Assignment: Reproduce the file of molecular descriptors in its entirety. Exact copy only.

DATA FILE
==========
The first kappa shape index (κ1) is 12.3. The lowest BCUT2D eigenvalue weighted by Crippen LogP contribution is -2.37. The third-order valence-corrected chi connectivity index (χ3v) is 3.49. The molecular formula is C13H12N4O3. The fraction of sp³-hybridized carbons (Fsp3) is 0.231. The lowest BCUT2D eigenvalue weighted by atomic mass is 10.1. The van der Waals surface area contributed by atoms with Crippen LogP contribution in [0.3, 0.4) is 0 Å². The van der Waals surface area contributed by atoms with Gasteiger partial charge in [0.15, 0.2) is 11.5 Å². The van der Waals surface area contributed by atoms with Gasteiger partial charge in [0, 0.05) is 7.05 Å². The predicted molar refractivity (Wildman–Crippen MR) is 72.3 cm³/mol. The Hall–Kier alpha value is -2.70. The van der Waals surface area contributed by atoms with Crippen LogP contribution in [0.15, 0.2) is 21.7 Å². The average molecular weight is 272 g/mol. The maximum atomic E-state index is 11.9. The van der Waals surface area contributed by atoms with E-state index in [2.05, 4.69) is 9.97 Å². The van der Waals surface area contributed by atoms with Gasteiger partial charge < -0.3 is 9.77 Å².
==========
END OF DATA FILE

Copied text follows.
The first kappa shape index (κ1) is 12.3. The lowest BCUT2D eigenvalue weighted by Crippen LogP contribution is -2.37. The third-order valence-corrected chi connectivity index (χ3v) is 3.49. The molecular formula is C13H12N4O3. The fraction of sp³-hybridized carbons (Fsp3) is 0.231. The lowest BCUT2D eigenvalue weighted by atomic mass is 10.1. The van der Waals surface area contributed by atoms with Crippen LogP contribution in [0.3, 0.4) is 0 Å². The van der Waals surface area contributed by atoms with Gasteiger partial charge in [0.15, 0.2) is 11.5 Å². The van der Waals surface area contributed by atoms with Gasteiger partial charge in [0, 0.05) is 7.05 Å². The predicted molar refractivity (Wildman–Crippen MR) is 72.3 cm³/mol. The Hall–Kier alpha value is -2.70. The van der Waals surface area contributed by atoms with Crippen LogP contribution in [0.15, 0.2) is 21.7 Å². The average molecular weight is 272 g/mol. The maximum atomic E-state index is 11.9. The van der Waals surface area contributed by atoms with E-state index in [2.05, 4.69) is 9.97 Å². The van der Waals surface area contributed by atoms with Gasteiger partial charge < -0.3 is 9.77 Å².